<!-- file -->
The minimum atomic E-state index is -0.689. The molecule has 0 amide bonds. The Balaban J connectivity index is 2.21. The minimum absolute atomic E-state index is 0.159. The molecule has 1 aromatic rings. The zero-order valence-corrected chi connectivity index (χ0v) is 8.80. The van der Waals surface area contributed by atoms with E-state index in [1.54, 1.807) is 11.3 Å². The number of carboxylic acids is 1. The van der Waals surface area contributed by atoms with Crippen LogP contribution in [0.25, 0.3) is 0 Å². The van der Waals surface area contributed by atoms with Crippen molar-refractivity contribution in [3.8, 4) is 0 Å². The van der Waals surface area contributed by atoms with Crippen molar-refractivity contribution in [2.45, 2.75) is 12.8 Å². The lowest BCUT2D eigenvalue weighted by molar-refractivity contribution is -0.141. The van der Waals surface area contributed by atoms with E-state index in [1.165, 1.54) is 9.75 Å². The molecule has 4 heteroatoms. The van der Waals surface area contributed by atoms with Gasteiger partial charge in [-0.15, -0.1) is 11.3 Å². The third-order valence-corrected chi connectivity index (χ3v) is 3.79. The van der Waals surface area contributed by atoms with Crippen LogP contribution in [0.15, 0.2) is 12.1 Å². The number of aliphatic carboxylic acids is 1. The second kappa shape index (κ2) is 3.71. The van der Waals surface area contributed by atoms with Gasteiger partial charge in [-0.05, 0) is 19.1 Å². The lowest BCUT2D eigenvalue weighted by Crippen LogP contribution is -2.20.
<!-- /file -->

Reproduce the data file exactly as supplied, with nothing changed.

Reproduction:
The minimum atomic E-state index is -0.689. The molecule has 0 amide bonds. The Balaban J connectivity index is 2.21. The minimum absolute atomic E-state index is 0.159. The molecule has 1 aromatic rings. The zero-order valence-corrected chi connectivity index (χ0v) is 8.80. The van der Waals surface area contributed by atoms with E-state index in [1.54, 1.807) is 11.3 Å². The number of carboxylic acids is 1. The van der Waals surface area contributed by atoms with Crippen LogP contribution in [0.25, 0.3) is 0 Å². The van der Waals surface area contributed by atoms with Crippen molar-refractivity contribution in [3.8, 4) is 0 Å². The van der Waals surface area contributed by atoms with Crippen molar-refractivity contribution in [2.45, 2.75) is 12.8 Å². The lowest BCUT2D eigenvalue weighted by molar-refractivity contribution is -0.141. The van der Waals surface area contributed by atoms with E-state index in [1.165, 1.54) is 9.75 Å². The molecule has 4 heteroatoms. The van der Waals surface area contributed by atoms with Gasteiger partial charge in [-0.15, -0.1) is 11.3 Å². The third-order valence-corrected chi connectivity index (χ3v) is 3.79. The van der Waals surface area contributed by atoms with Crippen LogP contribution in [0.15, 0.2) is 12.1 Å². The number of aliphatic carboxylic acids is 1. The second kappa shape index (κ2) is 3.71. The van der Waals surface area contributed by atoms with Gasteiger partial charge in [-0.05, 0) is 19.1 Å². The lowest BCUT2D eigenvalue weighted by Crippen LogP contribution is -2.20.